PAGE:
High Court rejects £63m claim over S&G’s acquisition of Quindell


Slater & Gordon: Information had no impact on price it paid

The High Court today rejected a £63m claim that accountancy firm PwC used confidential information to reduce the amount Slater & Gordon (S&G) paid for Quindell’s legal division in 2015.

Mr Justice Jacobs found that no confidential information was passed from PwC partner Ian Green, who at the time was advising Quindell, to Gareth Davies, a corporate finance adviser at Greenhill & Co for S&G, at a meeting in January 2015.

He held that the claim also failed on causation, ruling that the negotiations were “not impacted in any way by any information which had allegedly been passed to Mr Davies by Mr Green”.

“There was also, in my view, no real or substantial chance of a higher offer than the one that was made, and certainly none that can be causally related to any of the information allegedly passed at the 15 January 2015 meeting.”

S&G spent around £645m to buy Quindell’s professional services division, a deal that, as the judge observed, “proved financially catastrophic for S&G”. The firm subsequently had to write off the goodwill of £558m completely.

Watchstone – the name Quindell later adopted – claimed breach of contract, breach of confidence, breach of fiduciary duty, and unlawful means conspiracy against PwC. It said it could have secured an extra £63m from the sale but for this.

The judge had to determine what had happened at the meeting and whether an email Mr Davies sent to colleagues at Greenhill soon after was an accurate reflection of it.

Mr Davies was not called to give evidence and so his email was central to Watchstone’s case. This recounted Mr Green saying that Quindell was due to run out of cash by mid-2015 and also that there had been “aggressive” accounting in relation to hearing loss claims.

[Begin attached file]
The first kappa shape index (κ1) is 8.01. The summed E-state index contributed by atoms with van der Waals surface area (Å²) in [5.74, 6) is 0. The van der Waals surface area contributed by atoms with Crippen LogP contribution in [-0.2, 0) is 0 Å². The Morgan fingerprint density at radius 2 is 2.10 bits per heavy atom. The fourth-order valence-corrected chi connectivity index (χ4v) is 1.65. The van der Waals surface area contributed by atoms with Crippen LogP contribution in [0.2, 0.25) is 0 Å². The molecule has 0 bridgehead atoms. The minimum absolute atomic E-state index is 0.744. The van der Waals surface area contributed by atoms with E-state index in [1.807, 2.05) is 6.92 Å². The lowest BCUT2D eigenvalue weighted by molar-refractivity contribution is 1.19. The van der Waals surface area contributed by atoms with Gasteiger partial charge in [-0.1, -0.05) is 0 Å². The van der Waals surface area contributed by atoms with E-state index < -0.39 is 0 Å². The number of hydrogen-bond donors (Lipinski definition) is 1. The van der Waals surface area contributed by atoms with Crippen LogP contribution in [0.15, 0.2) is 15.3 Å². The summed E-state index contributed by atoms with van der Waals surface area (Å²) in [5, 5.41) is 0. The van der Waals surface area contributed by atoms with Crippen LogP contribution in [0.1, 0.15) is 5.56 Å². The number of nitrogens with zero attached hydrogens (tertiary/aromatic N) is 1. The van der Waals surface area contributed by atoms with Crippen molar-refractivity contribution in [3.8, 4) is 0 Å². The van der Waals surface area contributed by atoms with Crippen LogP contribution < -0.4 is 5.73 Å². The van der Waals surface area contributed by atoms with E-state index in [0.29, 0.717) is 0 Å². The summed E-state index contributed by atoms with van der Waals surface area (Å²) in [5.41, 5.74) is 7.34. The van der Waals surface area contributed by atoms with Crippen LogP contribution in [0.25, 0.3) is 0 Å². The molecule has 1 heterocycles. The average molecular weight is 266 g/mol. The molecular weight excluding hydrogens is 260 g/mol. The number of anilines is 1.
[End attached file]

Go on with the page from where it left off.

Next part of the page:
The email ended: “Bottom line hearing loss drives everything – cashflow, business plan, future growth, but huge uncertainty / opportunity / risk.”

Jacobs J concluded that the email was not a reliable record of what Mr Green had said.

“In my view, the email contains a large number of statements which are plainly inaccurate, and which it is most unlikely that Mr Green would have made.

“I also consider it probable that other information in the email would have been outside Mr Green’s knowledge, and was therefore most likely derived from other people with whom Mr Davies was in contact.

“Overall, I consider that there are such serious doubts as to the accuracy of the email, as a purported record of what transpired at the meeting, that I do not consider that I can place any reliance upon it.”

This was “reinforced” by the fact that Mr Davies “acted, on any view, improperly and with a lack of integrity in seeking to elicit confidential information from Mr Green”.

There was also evidence that Mr Davies was “prone to exaggeration and considered himself to be a maverick”.

By contrast, Mr Green, who was called as a witness, was “a responsible and honest former accountant who gave clear evidence as to the background to the meeting, and what occurred at it. There was no suggestion that Mr Green had any history of acting with professional impropriety”.

Watchstone failed to prove that any of the information contained in the email was in fact imparted by Mr Green to Mr Davies, Jacobs J said.

“Furthermore, I do not consider that there is, in these circumstances, any reason to reject the evidence of Mr Green as to how the meeting progressed.”

The case on causation failed on “multiple levels”. Watchstone failed to prove that most of the information in the email was in fact passed to S&G or that Ken Fowlie (at the time S&G’s chief executive in Australia) recognised such information that he did receive was important – or that he passed it on.

“They have failed to prove that any of that information had any impact on the negotiations which took place, and which reached fruition.

“And they have failed to prove that, but for the alleged breach of confidence, there was a real and substantial chance of a higher offer by S&G than the one that was finally made and agreed upon.”

The judge added that, in the light of the course that negotiations that took place after the meeting, “there is nothing which suggests that… S&G had the upper hand, or was in a position to ‘boss’ the negotiation”.

Watchstone only learned about the meeting from disclosure in an earlier claim in deceit and breach of warranty that S&G had brought against it.

This settled on the eve of trial in 2019 for just £11m, or less than 2% of the value of the claim.




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